Francine McKenna has an excellent article at Marketwatch explaining why we don’t see more clawbacks.
People with knowledge of SEC enforcement processes say the new Dodd-Frank rules may actually result in even fewer clawbacks than the old ones.
Ironically, expanding the number of executives the rules cover could be a chief reason. While highly visible CEOs and CFOs might previously have been unlikely to resist the enforcement of rules meant to reclaim money earned under the auspices of fraudulent accounting, they say, the new rules—which have no requirement of misconduct—could lead executives with little connection to the financial reporting process to actively fight clawback claims after a restatement.
The new rules also add a new enforcement layer between the company and the government. A company that doesn’t seek clawbacks under its own policies could be delisted by its stock exchange—a stiff penalty, but also one experts say places a heavy burden on exchanges to monitor compliance with complex compensation policies and make rulings that could result in a financial loss to the company and the exchange.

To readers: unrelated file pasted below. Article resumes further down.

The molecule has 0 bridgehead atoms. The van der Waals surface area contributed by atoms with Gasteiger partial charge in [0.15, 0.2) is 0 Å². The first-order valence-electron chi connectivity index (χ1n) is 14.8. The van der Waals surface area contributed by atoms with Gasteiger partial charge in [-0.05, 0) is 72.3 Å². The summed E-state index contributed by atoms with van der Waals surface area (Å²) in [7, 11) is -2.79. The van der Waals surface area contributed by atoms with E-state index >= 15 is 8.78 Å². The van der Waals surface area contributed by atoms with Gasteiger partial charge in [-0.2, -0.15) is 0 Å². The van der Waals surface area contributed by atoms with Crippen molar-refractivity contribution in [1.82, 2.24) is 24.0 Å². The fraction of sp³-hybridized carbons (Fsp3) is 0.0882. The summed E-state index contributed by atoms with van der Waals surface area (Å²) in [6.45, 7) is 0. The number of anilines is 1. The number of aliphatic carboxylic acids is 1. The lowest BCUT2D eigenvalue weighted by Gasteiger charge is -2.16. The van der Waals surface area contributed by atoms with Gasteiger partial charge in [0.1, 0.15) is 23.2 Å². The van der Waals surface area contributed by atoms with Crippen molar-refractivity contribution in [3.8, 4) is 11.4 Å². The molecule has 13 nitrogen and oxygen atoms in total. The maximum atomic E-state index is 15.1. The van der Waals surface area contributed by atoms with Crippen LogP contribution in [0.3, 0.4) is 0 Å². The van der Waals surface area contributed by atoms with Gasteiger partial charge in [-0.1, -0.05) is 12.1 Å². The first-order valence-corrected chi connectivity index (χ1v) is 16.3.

That’s a lot to ask exchanges, experts say, and so they may be more likely to accept company explanations based on the significant discretion the law gives boards to determine whether or not to pursue a clawback.
Meanwhile, the number of clawback-eligible restatements is falling dramatically, according to Audit Analytics. Fewer are reported each year, and the proportion of those considered material enough to warrant a correction to previous financial statements is falling at an even more rapid pace.
SEC Chief Accountant James Schnurr said at a recent conference that Sarbanes-Oxley regulations have reduced corporate fraud. And Bradley J. Bondi, a partner at Cahill, Gordon & Reindel in Washington, says potential clawbacks are not among the chief concerns for companies considering restatements.
But academics and others who have studied these trends believe companies are increasingly just deciding not to consider a restatement material enough to warrant a revision of financial statements.